Abstract:
We propose an explanation of the superconducting transitions discovered in the heavy fermion superlattices by Mizukami et al. (Nature Physics 7, 849 (2011)) in terms of Berezinskii-Kosterlitz-Thouless transition. We observe that the effective mass mismatch between the heavy fermion superconductor and the normal metal regions provides an effective barrier that enables quasi 2D superconductivity in such systems. We show that the resistivity data, both with and without magnetic field, are consistent with BKT transition. Furthermore, we study the influence of a nearby magnetic quantum critical point on the vortex system, and find that the vortex core energy can be significantly reduced due to magnetic fluctuations. Further reduction of the gap with decreasing number of layers is understood as a result of pair breaking effect of Yb ions at the interface.

Abstract:
We find two systems via holography that exhibit quantum Berezinskii-Kosterlitz-Thouless (BKT) phase transitions. The first is the ABJM theory with flavor and the second is a flavored (1,1) little string theory. In each case the transition occurs at nonzero density and magnetic field. The BKT transition in the little string theory is the first example of a quantum BKT transition in (3+1) dimensions. As in the "original" holographic BKT transition in the D3/D5 system, the exponential scaling is destroyed at any nonzero temperature and the transition becomes second order. Along the way we construct holographic renormalization for probe branes in the ABJM theory and propose a scheme for the little string theory. Finally, we obtain the embeddings and (half of) the meson spectrum in the ABJM theory with massive flavor.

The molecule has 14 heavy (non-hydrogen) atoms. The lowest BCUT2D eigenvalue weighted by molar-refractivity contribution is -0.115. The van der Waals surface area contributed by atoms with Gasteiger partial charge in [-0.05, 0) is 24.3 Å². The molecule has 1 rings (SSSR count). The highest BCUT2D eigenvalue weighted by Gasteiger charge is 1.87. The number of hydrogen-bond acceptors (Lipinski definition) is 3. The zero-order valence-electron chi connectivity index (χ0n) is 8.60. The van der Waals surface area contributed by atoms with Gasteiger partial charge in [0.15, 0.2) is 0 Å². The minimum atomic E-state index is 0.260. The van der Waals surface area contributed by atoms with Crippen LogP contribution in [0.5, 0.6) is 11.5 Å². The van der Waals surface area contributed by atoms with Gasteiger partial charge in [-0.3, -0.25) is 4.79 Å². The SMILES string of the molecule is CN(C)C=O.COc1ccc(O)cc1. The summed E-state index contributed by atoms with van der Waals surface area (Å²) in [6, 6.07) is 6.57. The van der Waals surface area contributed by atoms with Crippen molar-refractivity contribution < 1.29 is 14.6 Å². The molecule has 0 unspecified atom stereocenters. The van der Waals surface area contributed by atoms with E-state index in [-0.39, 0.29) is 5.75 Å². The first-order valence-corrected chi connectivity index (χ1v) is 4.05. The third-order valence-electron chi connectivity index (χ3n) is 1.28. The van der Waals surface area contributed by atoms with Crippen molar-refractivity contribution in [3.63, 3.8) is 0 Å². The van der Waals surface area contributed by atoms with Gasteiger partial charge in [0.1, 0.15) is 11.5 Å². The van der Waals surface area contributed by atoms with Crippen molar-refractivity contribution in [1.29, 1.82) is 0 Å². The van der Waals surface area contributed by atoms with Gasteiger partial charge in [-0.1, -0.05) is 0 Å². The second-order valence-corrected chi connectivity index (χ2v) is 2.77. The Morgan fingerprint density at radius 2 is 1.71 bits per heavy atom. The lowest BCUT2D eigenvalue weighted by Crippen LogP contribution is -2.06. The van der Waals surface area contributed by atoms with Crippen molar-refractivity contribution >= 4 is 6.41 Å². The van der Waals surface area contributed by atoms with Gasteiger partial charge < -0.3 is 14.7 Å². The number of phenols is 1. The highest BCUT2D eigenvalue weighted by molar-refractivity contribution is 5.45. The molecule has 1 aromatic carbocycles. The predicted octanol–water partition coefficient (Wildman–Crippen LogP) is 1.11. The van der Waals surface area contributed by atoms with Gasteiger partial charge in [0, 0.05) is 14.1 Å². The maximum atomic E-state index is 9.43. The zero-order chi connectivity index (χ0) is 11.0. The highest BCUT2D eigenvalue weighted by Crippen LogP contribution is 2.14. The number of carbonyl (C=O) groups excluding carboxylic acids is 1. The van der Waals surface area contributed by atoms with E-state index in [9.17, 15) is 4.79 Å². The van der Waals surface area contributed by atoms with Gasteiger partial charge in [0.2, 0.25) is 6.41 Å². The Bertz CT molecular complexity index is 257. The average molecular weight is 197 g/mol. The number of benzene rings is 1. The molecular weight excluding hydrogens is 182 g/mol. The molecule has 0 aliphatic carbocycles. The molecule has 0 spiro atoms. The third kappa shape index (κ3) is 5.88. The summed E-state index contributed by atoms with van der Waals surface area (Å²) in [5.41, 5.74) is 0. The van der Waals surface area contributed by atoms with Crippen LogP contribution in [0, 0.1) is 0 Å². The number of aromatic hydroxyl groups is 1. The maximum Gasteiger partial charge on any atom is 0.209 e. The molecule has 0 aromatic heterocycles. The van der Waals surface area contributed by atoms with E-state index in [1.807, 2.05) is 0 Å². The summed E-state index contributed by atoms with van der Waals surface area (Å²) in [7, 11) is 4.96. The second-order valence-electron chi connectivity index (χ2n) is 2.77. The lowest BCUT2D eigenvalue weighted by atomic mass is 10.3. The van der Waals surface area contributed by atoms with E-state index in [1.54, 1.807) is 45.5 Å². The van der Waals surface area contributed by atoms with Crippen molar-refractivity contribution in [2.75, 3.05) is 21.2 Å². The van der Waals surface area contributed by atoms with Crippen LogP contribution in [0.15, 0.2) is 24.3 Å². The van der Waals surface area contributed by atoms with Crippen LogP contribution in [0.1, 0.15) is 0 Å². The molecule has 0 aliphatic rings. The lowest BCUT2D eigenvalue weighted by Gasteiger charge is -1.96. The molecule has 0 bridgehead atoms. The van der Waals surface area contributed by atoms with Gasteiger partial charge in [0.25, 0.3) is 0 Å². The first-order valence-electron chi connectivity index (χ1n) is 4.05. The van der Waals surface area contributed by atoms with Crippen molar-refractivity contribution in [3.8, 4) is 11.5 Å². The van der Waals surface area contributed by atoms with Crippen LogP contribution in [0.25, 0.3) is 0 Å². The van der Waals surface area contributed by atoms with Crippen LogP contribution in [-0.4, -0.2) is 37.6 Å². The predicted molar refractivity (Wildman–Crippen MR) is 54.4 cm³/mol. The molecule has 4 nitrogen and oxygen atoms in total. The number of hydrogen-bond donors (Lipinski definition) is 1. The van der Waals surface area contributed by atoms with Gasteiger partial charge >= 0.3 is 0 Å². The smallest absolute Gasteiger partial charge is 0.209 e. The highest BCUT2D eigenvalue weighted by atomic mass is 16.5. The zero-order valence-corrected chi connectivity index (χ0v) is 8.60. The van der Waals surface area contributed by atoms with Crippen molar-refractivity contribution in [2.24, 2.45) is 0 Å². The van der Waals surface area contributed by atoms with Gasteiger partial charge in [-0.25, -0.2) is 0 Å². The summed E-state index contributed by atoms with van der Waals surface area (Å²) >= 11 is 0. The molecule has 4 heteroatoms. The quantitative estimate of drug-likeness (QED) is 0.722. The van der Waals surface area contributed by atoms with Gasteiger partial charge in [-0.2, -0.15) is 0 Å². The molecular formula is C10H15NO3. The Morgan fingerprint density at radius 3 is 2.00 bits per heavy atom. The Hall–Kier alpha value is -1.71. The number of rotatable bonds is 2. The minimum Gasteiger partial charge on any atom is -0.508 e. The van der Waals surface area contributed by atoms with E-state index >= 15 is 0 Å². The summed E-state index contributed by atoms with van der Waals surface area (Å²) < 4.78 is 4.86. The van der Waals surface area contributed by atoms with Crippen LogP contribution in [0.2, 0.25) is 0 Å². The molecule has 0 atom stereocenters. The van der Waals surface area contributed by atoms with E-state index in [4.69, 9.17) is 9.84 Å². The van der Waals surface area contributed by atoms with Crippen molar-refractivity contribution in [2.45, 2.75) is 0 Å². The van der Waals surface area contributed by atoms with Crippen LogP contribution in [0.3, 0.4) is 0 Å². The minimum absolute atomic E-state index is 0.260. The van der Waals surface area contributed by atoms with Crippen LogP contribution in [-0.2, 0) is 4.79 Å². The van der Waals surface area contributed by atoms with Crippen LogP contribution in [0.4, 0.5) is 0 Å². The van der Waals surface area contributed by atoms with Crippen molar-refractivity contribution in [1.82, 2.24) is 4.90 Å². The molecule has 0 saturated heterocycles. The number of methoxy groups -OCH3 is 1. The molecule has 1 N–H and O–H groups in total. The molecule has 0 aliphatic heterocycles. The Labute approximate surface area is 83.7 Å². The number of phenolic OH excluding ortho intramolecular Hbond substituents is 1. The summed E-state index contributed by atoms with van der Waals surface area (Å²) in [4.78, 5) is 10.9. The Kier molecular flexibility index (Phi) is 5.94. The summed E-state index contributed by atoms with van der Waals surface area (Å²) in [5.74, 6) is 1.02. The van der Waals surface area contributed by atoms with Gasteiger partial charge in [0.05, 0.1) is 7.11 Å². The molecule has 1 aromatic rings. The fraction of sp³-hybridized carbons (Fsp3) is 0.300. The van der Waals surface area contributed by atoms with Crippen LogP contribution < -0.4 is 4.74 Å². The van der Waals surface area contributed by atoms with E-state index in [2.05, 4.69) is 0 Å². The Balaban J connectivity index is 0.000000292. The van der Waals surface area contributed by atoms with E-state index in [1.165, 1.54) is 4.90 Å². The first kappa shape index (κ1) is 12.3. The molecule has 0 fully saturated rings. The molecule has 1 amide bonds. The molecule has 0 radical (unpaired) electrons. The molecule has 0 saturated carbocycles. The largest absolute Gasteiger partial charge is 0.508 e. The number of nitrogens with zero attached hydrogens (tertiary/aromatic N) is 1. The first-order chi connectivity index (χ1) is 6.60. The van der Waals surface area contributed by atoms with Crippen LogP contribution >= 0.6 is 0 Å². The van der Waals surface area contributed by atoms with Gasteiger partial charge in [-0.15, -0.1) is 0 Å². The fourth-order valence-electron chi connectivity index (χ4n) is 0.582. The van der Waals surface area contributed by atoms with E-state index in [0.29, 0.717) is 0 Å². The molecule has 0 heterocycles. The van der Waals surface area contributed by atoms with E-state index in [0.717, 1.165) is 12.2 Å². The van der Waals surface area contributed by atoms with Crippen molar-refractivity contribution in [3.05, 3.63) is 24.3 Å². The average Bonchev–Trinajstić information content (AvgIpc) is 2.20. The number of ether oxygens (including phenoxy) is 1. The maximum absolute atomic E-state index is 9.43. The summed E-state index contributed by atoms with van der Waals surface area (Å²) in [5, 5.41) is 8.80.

Abstract:
We clarify the long-standing controversy concerning the behavior of the ground state fidelity in the vicinity of a quantum phase transition of the Berezinskii-Kosterlitz-Thouless type in one-dimensional systems. Contrary to the prediction based on the Gaussian approximation of the Luttinger liquid approach, it is shown that the fidelity susceptibility does not diverge at the transition, but has a cusp-like peak $\chi_c- \chi(\lambda)\sim \sqrt{|\lambda_c-\lambda|} $, where $\lambda$ is a parameter driving the transition, and $\chi_c$ is the peak value at the transition point $\lambda=\lambda_c$. Numerical claims of the logarithmic divergence of fidelity susceptibility with the system size (or temperature) are explained by logarithmic corrections due to marginal operators, which is supported by numerical calculations for large systems.